Shreyer 2002,[10] similarly Marineck 2002[11] and Tamm et al 2003[12] in their comments describe the high accuracy rate of helical CT scan in detecting urolithiasis even at low doses.[13] In conclusion helical noncontrast CT is a sensitive, specific and quick investigation for evaluation of urolithiasis, with additional benefit of detecting nonurinary causes of flank pain. Latest protocols of low-dose CT would further enhance its utility.

   Conclusion Top

Plain KUB and USG are less sensitive than NCCT although specificity is almost the same. USG diagnosed 27 cases and missed 13 cases whereas NCCT diagnosed all 40 cases. We recommend NCCT in all cases of clinical findings of urerteric colic where plain KUB and USG are negative or equivocal.

   References Top

1.Levine SA, Neitlich S, Verga M, Dalrymple N, Smith RC. Ureteral calculi in patients with flank pain. Correlation of plain radiography with unenhanced spiral CT. Radiology 1997;204:27-31.  Back to cited text no. 1    
2.Juul N, Brown J, Top Pederson. Ultrasound versus IVP in initial evaluation of patients with suspected obstructing urinary calculi. Scand J Urol Nephrol 1991;25:45-7.  Back to cited text no. 2    
3.Dalla Palma I, Stacul F, Bazzocchi M, Pagnan L, Festini G, Marega D. USG + Plain film versus IVP in ureteric colic. Clin Radiol 1993;47:333-6.  Back to cited text no. 3    
4.Smith RC, Rosenfield AT, Choe KA, Essenmacher KR, Verga M, Glickman MG, et al . Acute flank pain: Comparison of non-contrast enhanced CT and intravenous urography. Radiology 1995;194:789-94.  Back to cited text no. 4    
5.Fielding SR, Steele G, Fox LA, Heller H, Loughlin KR. Spiral computerized tomography in the evaluation of flank pain: A replacement for excretory urography. J Urol 1997;157:2071-3.  Back to cited text no. 5    
6.Miller OF, Rinner SK, Reichard SR, Buckley RG, Donovan MS, Graham IR, et al . Prospective comparison of unenhanced spiral computerized tomography and IVU in the evaluation of acute flank pain. Urology 1998;52:982-7.  Back to cited text no. 6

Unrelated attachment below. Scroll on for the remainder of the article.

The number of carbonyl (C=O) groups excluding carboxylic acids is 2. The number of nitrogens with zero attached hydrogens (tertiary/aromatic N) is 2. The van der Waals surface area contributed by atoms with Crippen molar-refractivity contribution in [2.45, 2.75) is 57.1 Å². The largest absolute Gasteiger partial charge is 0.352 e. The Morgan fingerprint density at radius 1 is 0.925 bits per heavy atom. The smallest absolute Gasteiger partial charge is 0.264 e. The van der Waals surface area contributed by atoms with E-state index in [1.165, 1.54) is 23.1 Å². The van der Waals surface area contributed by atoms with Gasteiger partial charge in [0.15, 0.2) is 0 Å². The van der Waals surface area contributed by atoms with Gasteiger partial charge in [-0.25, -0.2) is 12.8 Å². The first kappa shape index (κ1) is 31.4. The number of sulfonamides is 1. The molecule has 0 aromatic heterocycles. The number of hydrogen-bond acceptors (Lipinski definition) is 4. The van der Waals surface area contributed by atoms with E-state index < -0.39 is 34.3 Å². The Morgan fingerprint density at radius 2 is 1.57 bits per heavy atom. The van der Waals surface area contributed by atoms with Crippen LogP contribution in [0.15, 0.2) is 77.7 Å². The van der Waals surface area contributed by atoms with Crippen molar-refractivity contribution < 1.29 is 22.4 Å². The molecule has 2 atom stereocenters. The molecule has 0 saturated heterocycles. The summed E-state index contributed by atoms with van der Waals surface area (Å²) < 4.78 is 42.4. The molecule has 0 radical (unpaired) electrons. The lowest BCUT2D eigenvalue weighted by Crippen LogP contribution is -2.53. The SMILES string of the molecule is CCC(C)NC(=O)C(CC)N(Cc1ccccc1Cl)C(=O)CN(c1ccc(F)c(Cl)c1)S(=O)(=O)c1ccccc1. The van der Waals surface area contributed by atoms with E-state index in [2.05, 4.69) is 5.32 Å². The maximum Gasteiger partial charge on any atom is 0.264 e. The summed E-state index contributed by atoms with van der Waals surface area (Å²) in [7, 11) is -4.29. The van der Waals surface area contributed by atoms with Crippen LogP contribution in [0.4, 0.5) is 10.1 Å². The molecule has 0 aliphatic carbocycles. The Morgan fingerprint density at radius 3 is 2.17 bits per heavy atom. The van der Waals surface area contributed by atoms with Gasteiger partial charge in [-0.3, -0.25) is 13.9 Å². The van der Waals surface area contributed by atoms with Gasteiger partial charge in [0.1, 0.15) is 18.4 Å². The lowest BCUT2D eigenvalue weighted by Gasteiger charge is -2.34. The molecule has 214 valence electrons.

7.Dalrymple NC, Verga M, Anderson KR, Bove P, Covey AM, Rosenfield AT, et al . The value of unenhanced helical computerized tomography in the management of acute flank pain. J Urol 1998;159:735-40.  Back to cited text no. 7    
8.Yilmez S, Sindel T, Arslan G, Ozkaynak C, Karaali K, Kabaalioglu A, et al . Renal colic: Comparison of spiral CT, US and IVU in the detection of ureteral calculi. Eur Radiol 1998;8:212-7.  Back to cited text no. 8    
9.Chain MY, Zagorie RJ, Saunders HS, Dyer RB. Trends in the use of unenhanced helical CT for acute urinary colic. AJR Am J Roentgenol 1999;173:1447-50.  Back to cited text no. 9    
10.Schreyer HH, Uggowitzer MM, Ruppert-Kohlmayr A. Helical CT or urinary organs. Eur Radiol 2002;12:575-91.  Back to cited text no. 10    
11.Marineck B. Nontraumatic abdominal emergencies: Acute abdominal pain - diagnostic strategies. Eur Radiol 2002;12:2136-50.  Back to cited text no. 11    
12.Tamm EP, Silverman PM, Shuman WP. Evaluation of the patient with flank pain and possible ureteral calculus. Radiology 2003;228:319-29.  Back to cited text no. 12    
13.Heneghan JP, McGuire KA, Leder RA, DeLong DM, Yoshizumi T, Nelson RC. Helical CT for nephrolithiasis and ureterolithiasis-comparison of conventional + reduced radiation dose techniques. Radiology 2003;229:575-80.  Back to cited text no. 13    
14.Varanelli MJ, Coll DM, Levine JA, Rosenfield HT, Smith RC. Relationship between duration of pain and secondary signs of obstruction of the urinary tract on unenhanced helical CT. AJR Am J Roentgenol 2001;177:325-30.  Back to cited text no. 14    


  [Figure - 1], [Figure - 2], [Figure - 3]

  [Table - 1]